Twenty three-year-old Amirul Sheikh has vague memories of his house being burnt during the 2002 riots, “the tempo” in which he was fleeing with his parents being overturned by the attackers and him hiding in the farms behind his house. He also remembers losing sight of his brothers Moeen, 18, and Imtiaz, 19, and finding himself alone at a temple on the banks of river Ghuma for three days and a woman who took him to another temple in Kalol town. It was at this temple where his fuyee (father’s sister) found him and united him with his two brothers.
Their parents — Razzakbhai and Mumtaz — were among the 14 killed by a mob outside Ambica Society on the main road in Kalol town when they were fleeing from the attackers from their village in Delol on February 28, 2002. All the deceased were members of one large family who resided together. The trial in the case, investigation into which is alleged have been botched up since the beginning, is still going on.
This was among the first case where a sub inspector R J Patil was arrested for shielding the accused.
The three brothers have no idea about the case and they don’t wish to pursue it. “We don’t have any feelings now. Our memories have turned vague over the years. We were given shelter by our fuyee and we live peacefully. We couldn’t study much because of various factors, including financial constraints. We make a living by running a vegetable cart, but the income is not enough,” said Amirul. He adds, “We were very young to understand the events that unfolded before us. Although we feel angry at times during discussion at home, we cannot do anything about it.” Amirul married two years ago and has a child.
Amirul recollected that the incident had happened in the evening on February 28 in 2002 when his family along with others were fleeing in a tempo and a group of people stopped them in front of Ambica Society, a Hindu ·residential society. The mob started turned the tempo upside down. Imtiaz recalls that he broke his leg in the incident and some people dragged him out and ran.
According to Amirul, he received about Rs 4 lakh compensation in 2003-2004. He spent most of the money on himself ·and his two brothers’ upbringing and some amount he used last year when he got married. “My· two brothers are grown up now and will soon be married. They need a roof over their head,” Amirul says and recalls that he cried when he got married and when he became a father, remembering his dead parents.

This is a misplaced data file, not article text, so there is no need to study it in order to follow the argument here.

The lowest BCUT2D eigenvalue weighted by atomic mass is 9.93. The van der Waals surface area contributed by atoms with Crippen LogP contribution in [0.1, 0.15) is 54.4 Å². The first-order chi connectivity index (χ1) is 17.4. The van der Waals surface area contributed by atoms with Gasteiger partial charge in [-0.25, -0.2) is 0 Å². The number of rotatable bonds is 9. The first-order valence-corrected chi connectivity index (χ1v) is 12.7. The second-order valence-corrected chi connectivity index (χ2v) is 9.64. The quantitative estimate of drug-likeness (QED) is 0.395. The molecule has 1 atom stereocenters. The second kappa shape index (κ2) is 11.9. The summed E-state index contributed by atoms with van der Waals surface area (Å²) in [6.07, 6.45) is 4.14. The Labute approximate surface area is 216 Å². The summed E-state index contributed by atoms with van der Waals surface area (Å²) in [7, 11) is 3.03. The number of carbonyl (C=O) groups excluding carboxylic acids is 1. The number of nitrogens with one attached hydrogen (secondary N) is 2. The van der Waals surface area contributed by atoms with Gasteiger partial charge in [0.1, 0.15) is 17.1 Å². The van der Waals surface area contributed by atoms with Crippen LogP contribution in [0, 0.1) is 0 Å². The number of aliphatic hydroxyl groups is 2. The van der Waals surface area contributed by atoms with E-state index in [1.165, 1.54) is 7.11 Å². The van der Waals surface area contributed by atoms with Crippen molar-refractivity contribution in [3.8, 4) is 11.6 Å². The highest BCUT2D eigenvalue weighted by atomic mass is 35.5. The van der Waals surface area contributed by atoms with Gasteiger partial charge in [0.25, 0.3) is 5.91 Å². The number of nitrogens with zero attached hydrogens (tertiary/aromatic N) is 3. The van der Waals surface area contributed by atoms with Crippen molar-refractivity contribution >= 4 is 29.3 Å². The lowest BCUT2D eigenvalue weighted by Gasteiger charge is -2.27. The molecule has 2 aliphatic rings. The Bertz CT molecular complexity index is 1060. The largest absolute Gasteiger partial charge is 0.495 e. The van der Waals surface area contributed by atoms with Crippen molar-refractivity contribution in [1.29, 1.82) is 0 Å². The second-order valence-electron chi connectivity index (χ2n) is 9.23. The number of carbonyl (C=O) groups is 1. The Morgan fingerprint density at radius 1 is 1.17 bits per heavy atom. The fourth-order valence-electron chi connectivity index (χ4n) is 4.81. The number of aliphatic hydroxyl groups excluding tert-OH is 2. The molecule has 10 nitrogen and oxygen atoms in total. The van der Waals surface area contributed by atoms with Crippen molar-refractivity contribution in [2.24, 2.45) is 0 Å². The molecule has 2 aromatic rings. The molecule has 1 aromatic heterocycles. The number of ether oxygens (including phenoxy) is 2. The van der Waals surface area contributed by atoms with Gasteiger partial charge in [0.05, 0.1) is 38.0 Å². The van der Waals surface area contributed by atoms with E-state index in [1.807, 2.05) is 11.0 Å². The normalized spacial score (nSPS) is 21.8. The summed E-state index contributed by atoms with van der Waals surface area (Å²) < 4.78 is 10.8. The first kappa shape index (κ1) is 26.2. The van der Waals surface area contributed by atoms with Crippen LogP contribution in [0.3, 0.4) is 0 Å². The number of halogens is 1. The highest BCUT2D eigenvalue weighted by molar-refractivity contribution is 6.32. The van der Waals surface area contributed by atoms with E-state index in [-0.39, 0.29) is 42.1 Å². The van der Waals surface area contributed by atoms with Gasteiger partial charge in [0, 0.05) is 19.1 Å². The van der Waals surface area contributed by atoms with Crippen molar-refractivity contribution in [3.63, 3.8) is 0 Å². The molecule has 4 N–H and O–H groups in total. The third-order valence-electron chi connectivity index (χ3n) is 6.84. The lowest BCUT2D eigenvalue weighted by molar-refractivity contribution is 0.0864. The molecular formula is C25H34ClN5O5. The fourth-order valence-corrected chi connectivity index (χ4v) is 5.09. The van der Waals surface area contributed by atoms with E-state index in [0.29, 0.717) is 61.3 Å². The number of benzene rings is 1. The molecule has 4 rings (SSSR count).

Amirul says he has a small piece of land in his village Delol where he grows seasonal vegetables. “Last month I went there just to check my farms. We don’t want to go back there as no one from our family lives there anymore.”
The victims of what came to be known as the “Ambica Society massacre” were rehabilitated at Qasimabad Society in Kalol town, about 5 km away. With riots spreading to various other parts of the Panchmahals, more and more affected people arrived here in the relief camps. After 15 years the relief camps have turned into a colony, now known as Qasimabad,·about 10 km from Delol. There are roughly 250 houses and majority of them are riots victims. Faizan, Amin, Junaid and Adil Sheikh, who are cousins and all in 20s, have similar stories. They all lost their fathers in the mayhem. For them, they say, “the good thing is that we don’t remember the incident so we don’t feel anything about it.”
On February 28, 2002 about 25 houses of Muslims of Delol village were attacked by a Hindu mob. After the attack victims tried to run away. A group of them fled using the Ghuma river while a group tried to escape in a tempo. They found the highway blocked with ·boulders· opposte Ambica society·, a Hindu neighbourhood,· where a mob was waiting for them. They were attacked in which 14 persons were killed. ·The case was investigated ·by IPS officer N·ee·rja Gotru ·Rao. More than a dozen persons arrested including several members of RSS and VHP·, and Patil·. The trial of the case is still going on. One of the victims Madina Sheikh, who now lives in ·Q·asimabad and mother of Shakeel, said “N·ee·rja madam recorded our statement but after that we haven’t been called for our statement in the court. We are still waiting.”
A group of youngsters, many who lost at least one parent, have a vague recall. “I was too small to remember the incident. I have vague memories of running around in the farms behind our houses. But I know that my father Yakub Sheikh was killed in riots,” said Shakeel Sheikh in his early 20s. He said that his mother-Madina, had run away with him, his brother and two sisters from the clutches of rioters, while his mother saw his father getting killed
“I have grown up seeing my mother crying on every auspicious occasion in the family that how we lost our father. He was a farmer and also used to run auto-rickshaw,” he said. Shakeel has done diploma from an ITI and works in a tyre manufacturing company in the nearby locality. He adds that his mother somehow managed to raise him and his siblings by doing odd jobs and through meager widow pension of Rs 800 per month. His mother Madina breaks down while narrating the incident. She said that the mob tried to kill her also and shows marks on her hand allegedly inflicted by a sword.